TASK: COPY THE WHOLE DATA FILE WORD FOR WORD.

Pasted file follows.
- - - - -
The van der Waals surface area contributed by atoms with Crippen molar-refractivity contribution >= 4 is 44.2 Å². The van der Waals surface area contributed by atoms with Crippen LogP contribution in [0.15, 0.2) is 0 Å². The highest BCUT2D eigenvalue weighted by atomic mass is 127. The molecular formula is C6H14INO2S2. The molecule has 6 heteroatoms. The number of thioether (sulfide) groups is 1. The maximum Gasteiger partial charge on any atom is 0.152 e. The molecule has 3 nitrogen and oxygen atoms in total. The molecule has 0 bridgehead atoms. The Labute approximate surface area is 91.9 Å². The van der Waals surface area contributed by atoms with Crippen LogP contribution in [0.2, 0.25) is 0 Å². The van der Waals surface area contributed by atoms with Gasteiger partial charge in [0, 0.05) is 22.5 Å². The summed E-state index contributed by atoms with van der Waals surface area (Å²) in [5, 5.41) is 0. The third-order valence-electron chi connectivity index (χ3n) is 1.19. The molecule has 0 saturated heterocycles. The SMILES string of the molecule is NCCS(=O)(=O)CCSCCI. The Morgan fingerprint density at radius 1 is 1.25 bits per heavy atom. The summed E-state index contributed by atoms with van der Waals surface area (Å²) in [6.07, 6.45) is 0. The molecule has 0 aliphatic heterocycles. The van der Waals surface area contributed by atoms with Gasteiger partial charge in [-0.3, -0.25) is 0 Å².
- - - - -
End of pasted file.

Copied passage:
The van der Waals surface area contributed by atoms with Crippen molar-refractivity contribution >= 4 is 44.2 Å². The van der Waals surface area contributed by atoms with Crippen LogP contribution in [0.15, 0.2) is 0 Å². The highest BCUT2D eigenvalue weighted by atomic mass is 127. The molecular formula is C6H14INO2S2. The molecule has 6 heteroatoms. The number of thioether (sulfide) groups is 1. The maximum Gasteiger partial charge on any atom is 0.152 e. The molecule has 3 nitrogen and oxygen atoms in total. The molecule has 0 bridgehead atoms. The Labute approximate surface area is 91.9 Å². The van der Waals surface area contributed by atoms with Crippen LogP contribution in [0.2, 0.25) is 0 Å². The van der Waals surface area contributed by atoms with Gasteiger partial charge in [0, 0.05) is 22.5 Å². The summed E-state index contributed by atoms with van der Waals surface area (Å²) in [5, 5.41) is 0. The third-order valence-electron chi connectivity index (χ3n) is 1.19. The molecule has 0 saturated heterocycles. The SMILES string of the molecule is NCCS(=O)(=O)CCSCCI. The Morgan fingerprint density at radius 1 is 1.25 bits per heavy atom. The summed E-state index contributed by atoms with van der Waals surface area (Å²) in [6.07, 6.45) is 0. The molecule has 0 aliphatic heterocycles. The van der Waals surface area contributed by atoms with Gasteiger partial charge in [-0.3, -0.25) is 0 Å².